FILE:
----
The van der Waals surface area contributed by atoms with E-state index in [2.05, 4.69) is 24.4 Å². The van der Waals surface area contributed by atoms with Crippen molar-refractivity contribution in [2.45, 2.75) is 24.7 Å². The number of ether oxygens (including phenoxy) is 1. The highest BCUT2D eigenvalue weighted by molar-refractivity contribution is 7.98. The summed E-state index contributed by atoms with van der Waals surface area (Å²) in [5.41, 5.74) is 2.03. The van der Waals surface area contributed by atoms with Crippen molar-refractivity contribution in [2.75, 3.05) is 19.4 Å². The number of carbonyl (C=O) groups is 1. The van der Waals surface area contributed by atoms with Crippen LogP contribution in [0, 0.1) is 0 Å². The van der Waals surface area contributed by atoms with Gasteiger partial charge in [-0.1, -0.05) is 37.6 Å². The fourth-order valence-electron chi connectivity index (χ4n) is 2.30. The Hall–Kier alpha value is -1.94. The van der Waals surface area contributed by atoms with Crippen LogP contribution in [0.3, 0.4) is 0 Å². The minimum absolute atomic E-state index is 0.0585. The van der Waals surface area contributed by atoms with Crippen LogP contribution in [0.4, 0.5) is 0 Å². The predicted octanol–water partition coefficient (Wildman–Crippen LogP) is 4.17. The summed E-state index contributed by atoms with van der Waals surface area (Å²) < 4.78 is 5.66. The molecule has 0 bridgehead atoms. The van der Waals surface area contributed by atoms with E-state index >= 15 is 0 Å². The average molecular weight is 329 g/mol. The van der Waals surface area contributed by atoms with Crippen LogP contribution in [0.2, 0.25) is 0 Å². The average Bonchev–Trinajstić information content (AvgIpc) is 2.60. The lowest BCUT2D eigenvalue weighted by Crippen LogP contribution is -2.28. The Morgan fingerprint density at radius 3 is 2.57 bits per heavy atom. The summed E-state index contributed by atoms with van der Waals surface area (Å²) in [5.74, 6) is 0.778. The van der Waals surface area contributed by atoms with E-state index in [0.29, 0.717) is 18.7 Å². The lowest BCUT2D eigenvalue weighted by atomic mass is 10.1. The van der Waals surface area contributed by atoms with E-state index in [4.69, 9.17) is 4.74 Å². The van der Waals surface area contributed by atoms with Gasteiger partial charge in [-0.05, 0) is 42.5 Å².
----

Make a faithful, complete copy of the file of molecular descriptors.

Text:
The van der Waals surface area contributed by atoms with E-state index in [2.05, 4.69) is 24.4 Å². The van der Waals surface area contributed by atoms with Crippen molar-refractivity contribution in [2.45, 2.75) is 24.7 Å². The number of ether oxygens (including phenoxy) is 1. The highest BCUT2D eigenvalue weighted by molar-refractivity contribution is 7.98. The summed E-state index contributed by atoms with van der Waals surface area (Å²) in [5.41, 5.74) is 2.03. The van der Waals surface area contributed by atoms with Crippen molar-refractivity contribution in [2.75, 3.05) is 19.4 Å². The number of carbonyl (C=O) groups is 1. The van der Waals surface area contributed by atoms with Crippen LogP contribution in [0, 0.1) is 0 Å². The van der Waals surface area contributed by atoms with Gasteiger partial charge in [-0.1, -0.05) is 37.6 Å². The fourth-order valence-electron chi connectivity index (χ4n) is 2.30. The Hall–Kier alpha value is -1.94. The van der Waals surface area contributed by atoms with Crippen LogP contribution in [0.3, 0.4) is 0 Å². The minimum absolute atomic E-state index is 0.0585. The van der Waals surface area contributed by atoms with Crippen LogP contribution in [0.4, 0.5) is 0 Å². The predicted octanol–water partition coefficient (Wildman–Crippen LogP) is 4.17. The summed E-state index contributed by atoms with van der Waals surface area (Å²) < 4.78 is 5.66. The molecule has 0 bridgehead atoms. The van der Waals surface area contributed by atoms with E-state index >= 15 is 0 Å². The average molecular weight is 329 g/mol. The van der Waals surface area contributed by atoms with Crippen LogP contribution in [0.2, 0.25) is 0 Å². The average Bonchev–Trinajstić information content (AvgIpc) is 2.60. The lowest BCUT2D eigenvalue weighted by Crippen LogP contribution is -2.28. The Morgan fingerprint density at radius 3 is 2.57 bits per heavy atom. The summed E-state index contributed by atoms with van der Waals surface area (Å²) in [5.74, 6) is 0.778. The van der Waals surface area contributed by atoms with E-state index in [0.29, 0.717) is 18.7 Å². The lowest BCUT2D eigenvalue weighted by atomic mass is 10.1. The van der Waals surface area contributed by atoms with E-state index in [4.69, 9.17) is 4.74 Å². The van der Waals surface area contributed by atoms with Gasteiger partial charge in [-0.05, 0) is 42.5 Å².